RIM Sued By Dolby Over Patents Already Licensed By Apple, HTC, Nokia

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Just because one prominent mobile patent case was settled this week doesn’t mean the ongoing disputes involving seemingly everyone in the business won’t continue to grow. Research in Motion (NSDQ: RIMM) was reminded of that Wednesday courtesy of a patent-infringement lawsuit from Dolby involving technology that most of the mobile world has already agreed to license.

Dolby, well known for its work on audio technology, is claiming RIM “infringes Dolby patents covering highly efficient digital audio compression technologies which allow manufacturers and consumers to provide and enjoy high quality audio while using extremely limited amounts of transmission and/or storage space for such audio,” according to a press release announcing the lawsuit. BlackBerry phones are allegedly using that technology without a license and should therefore have to pay up, which “all other major smart phone makers” have done according to Dolby.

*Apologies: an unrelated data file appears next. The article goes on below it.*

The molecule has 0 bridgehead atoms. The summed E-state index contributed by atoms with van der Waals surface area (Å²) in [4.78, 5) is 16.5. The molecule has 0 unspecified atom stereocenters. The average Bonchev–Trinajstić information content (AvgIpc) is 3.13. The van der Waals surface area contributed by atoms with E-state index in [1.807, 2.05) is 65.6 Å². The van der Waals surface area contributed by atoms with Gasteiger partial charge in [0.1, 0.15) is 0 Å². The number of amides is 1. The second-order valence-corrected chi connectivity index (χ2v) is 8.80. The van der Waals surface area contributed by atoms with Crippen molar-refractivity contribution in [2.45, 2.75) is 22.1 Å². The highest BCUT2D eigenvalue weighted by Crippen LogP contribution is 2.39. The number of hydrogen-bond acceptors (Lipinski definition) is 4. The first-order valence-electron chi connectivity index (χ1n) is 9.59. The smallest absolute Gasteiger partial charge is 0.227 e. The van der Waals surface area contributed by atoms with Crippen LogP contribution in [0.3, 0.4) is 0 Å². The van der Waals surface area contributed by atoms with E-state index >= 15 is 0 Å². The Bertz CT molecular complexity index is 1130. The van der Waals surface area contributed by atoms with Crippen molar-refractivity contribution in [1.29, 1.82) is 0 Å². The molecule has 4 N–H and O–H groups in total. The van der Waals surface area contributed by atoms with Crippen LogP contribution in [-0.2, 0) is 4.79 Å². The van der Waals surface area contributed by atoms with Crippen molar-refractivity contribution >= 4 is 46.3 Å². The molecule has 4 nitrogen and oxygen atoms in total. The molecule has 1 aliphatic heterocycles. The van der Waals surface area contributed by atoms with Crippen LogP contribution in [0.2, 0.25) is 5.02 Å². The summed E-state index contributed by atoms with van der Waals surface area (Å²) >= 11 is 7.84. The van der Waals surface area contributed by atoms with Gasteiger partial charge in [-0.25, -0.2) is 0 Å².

A Dolby representative declined to comment beyond the company’s press release, but according to the complaint filed in the U.S. District Court for the Northern District of California, the companies that have licensed the technology include Apple (NSDQ: AAPL), HTC, LG (SEO: 066570), Motorola (NYSE: MMI), Nokia (NYSE: NOK), Samsung, and Sony (NYSE: SNE), a list that indeed comprises all “major” phone hardware manufacturers on the planet.

Just another mobile patent lawsuit for the pile: even though Apple and Nokia buried the hatchet this week Google (NSDQ: GOOG) and its Android partners are facing countless lawsuits over patents. RIM, which is scheduled to report earnings tomorrow amid growing unease that the company is not headed in the right direction, “declined to pay for the use of Dolby’s technology,” Dolby said in its press release. However, there’s little chance that RIM doesn’t understand the seriousness of patent lawsuits, as the company has arguably never been the same after forking over $612.5 million to NTP in 2006 from a dispute over mobile patents.

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